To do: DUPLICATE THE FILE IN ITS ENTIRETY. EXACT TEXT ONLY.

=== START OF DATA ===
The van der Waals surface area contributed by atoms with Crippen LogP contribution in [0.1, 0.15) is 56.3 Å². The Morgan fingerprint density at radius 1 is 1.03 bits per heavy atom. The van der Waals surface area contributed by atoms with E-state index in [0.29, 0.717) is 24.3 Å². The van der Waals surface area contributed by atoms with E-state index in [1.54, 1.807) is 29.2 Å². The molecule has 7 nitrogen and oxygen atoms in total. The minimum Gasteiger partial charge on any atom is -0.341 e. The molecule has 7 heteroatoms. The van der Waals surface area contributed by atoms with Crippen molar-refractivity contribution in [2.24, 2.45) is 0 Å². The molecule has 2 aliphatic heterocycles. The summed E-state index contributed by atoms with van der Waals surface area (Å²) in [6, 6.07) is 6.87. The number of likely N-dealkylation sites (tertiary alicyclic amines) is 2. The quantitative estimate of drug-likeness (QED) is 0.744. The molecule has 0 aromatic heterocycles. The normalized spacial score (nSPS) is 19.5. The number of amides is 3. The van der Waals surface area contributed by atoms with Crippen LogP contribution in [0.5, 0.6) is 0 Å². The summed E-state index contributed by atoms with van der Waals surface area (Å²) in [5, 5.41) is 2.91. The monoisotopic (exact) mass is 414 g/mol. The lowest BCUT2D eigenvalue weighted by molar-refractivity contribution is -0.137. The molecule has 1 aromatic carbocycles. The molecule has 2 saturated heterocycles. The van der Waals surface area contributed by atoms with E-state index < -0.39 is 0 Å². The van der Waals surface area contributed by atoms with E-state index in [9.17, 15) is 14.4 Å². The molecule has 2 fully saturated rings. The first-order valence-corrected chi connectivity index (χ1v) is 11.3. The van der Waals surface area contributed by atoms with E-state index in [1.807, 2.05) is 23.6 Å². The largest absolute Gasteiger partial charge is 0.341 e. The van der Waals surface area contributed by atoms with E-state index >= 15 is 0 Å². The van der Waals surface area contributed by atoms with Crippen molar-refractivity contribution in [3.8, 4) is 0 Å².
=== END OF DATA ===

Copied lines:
The van der Waals surface area contributed by atoms with Crippen LogP contribution in [0.1, 0.15) is 56.3 Å². The Morgan fingerprint density at radius 1 is 1.03 bits per heavy atom. The van der Waals surface area contributed by atoms with E-state index in [0.29, 0.717) is 24.3 Å². The van der Waals surface area contributed by atoms with E-state index in [1.54, 1.807) is 29.2 Å². The molecule has 7 nitrogen and oxygen atoms in total. The minimum Gasteiger partial charge on any atom is -0.341 e. The molecule has 7 heteroatoms. The van der Waals surface area contributed by atoms with Crippen molar-refractivity contribution in [2.24, 2.45) is 0 Å². The molecule has 2 aliphatic heterocycles. The summed E-state index contributed by atoms with van der Waals surface area (Å²) in [6, 6.07) is 6.87. The number of likely N-dealkylation sites (tertiary alicyclic amines) is 2. The quantitative estimate of drug-likeness (QED) is 0.744. The molecule has 0 aromatic heterocycles. The normalized spacial score (nSPS) is 19.5. The number of amides is 3. The van der Waals surface area contributed by atoms with Crippen LogP contribution in [0.5, 0.6) is 0 Å². The summed E-state index contributed by atoms with van der Waals surface area (Å²) in [5, 5.41) is 2.91. The monoisotopic (exact) mass is 414 g/mol. The lowest BCUT2D eigenvalue weighted by molar-refractivity contribution is -0.137. The molecule has 1 aromatic carbocycles. The molecule has 2 saturated heterocycles. The van der Waals surface area contributed by atoms with E-state index < -0.39 is 0 Å². The van der Waals surface area contributed by atoms with E-state index in [9.17, 15) is 14.4 Å². The molecule has 2 fully saturated rings. The first-order valence-corrected chi connectivity index (χ1v) is 11.3. The van der Waals surface area contributed by atoms with E-state index in [1.807, 2.05) is 23.6 Å². The largest absolute Gasteiger partial charge is 0.341 e. The van der Waals surface area contributed by atoms with E-state index >= 15 is 0 Å². The van der Waals surface area contributed by atoms with Crippen molar-refractivity contribution in [3.8, 4) is 0 Å².